- Associated Press - Monday, January 30, 2017

ARCADIA, S.C. (AP) - In a small kitchen at Arcadia United Methodist Church, a group of Wofford College students browns some ground turkey on a hot stove for a taco meal that will be served to children in the Arcadia community.

Nutrition Now, an offshoot of the Wofford student-led Arcadia Volunteer Corps, was founded two years ago. The group provides several healthy meals a week to Arcadia Elementary School first-graders participating in ARCH Ministries, an after-school program housed at the church.

“We thought, if we tried giving them healthy food, would they eat it,” said Annie McDermott, one of the founders of Nutrition Now. “We kind of just jumped right in and have been going from there.”

On the afternoon of Jan. 19, McDermott, senior Lauren Crawford and freshman Laurel Lee prepared turkey tacos for about 34 children.

Once the turkey was cooked, the trio layered taco shells with lettuce, turkey meat and cheese.

“If you can build nutrition and nutrition education in their lives, and hopefully their parents’ lives, that can kind of spill over and have an impact throughout their life,” McDermott said.

Everything from ham and cheese sandwiches on wheat bread to the tacos has been served by Nutrition Now volunteers.

Sometimes the children will happily accept healthy food. Other times, it’s more of a struggle.

“They will eat, like, brown rice with broccoli and grilled chicken, but sometimes sweet potatoes are not a hit,” McDermott said. “It can be surprising what they like to eat. Every kid comes from a different background and I think their nutrition choices are impacted by that. If they like it, they can go home and say, ‘hey mom, I had carrots for dinner tonight, can you buy carrots for us.’”

Arcadia is classified as a food desert, McDermott said. That means nutritious food isn’t easily found in or near the community.

During January interim, Nutrition Now is only at the church twice a week. Typically, when more students are on campus at Wofford, volunteers will provide four meals a week to about 50 children.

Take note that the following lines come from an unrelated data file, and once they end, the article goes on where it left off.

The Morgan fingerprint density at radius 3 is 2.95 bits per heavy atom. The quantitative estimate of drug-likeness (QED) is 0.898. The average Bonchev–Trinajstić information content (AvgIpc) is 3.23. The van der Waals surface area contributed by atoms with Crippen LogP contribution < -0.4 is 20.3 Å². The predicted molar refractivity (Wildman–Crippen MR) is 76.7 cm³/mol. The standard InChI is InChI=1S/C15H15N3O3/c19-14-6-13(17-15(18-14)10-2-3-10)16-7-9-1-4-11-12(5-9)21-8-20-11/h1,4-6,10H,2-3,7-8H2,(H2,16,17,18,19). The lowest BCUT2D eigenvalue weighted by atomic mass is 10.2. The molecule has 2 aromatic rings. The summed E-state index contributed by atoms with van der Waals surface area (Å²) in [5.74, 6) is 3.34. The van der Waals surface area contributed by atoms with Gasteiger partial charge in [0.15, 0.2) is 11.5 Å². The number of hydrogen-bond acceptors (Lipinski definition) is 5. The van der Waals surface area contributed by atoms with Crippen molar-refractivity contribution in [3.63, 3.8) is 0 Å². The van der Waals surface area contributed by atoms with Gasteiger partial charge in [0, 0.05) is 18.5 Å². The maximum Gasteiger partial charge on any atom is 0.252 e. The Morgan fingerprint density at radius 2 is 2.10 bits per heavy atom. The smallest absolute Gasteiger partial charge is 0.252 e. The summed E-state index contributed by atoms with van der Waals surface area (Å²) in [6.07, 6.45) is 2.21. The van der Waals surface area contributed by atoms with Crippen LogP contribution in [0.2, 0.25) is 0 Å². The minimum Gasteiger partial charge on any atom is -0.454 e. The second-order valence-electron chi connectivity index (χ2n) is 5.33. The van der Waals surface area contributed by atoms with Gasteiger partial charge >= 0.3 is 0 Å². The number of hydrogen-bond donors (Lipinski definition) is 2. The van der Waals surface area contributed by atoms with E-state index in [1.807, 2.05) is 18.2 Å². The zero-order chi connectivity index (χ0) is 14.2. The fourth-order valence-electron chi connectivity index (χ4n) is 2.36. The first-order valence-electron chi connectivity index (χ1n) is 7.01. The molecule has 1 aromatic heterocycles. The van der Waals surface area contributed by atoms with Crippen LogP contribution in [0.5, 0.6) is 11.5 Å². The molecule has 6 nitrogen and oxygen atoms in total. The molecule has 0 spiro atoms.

Wofford students chose to volunteer in Arcadia partly because of the high Hispanic population in the area. Most of the students working with Nutrition Now have taken advanced Spanish classes, which helps when communicating with some of the students and families they serve, McDermott said.

During the 2015-16 academic year, the healthy eating initiative received a $2,500 grant from the Mary Black Foundation.

McDermott said the group hopes to raise more money this year to sustain the program in the near future and beyond.

Donations are welcome, she said - about $125 covers dinners for about 50 children four times a week.

“We want to branch out and work with the kids more, and the families more especially, once we can kind of become a more sustainable organization,” she said.

JoAnne Smith, director of ARCH Ministries, said the program’s goal is to prepare children for the future academically and behaviorally.

“Wofford has been on board for over 10 years. Oh my goodness, they’re just a blessing to me,” she said. “They come over, they volunteer, they show leadership, they take our babies to their campus, they mentor them, they just become like big brothers and big sisters to them.”

Lee said she got involved soon after learning about the project. She wanted to have a positive impact on the group of Arcadia students because she knew the importance of establishing healthy eating habits when young.

“I thought that was so cool because I think healthy food can play a big part in growing up,” Lee said. “Once you meet the kids, you want to do anything you can to help support them.”

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Information from: Herald-Journal, http://www.goupstate.com/

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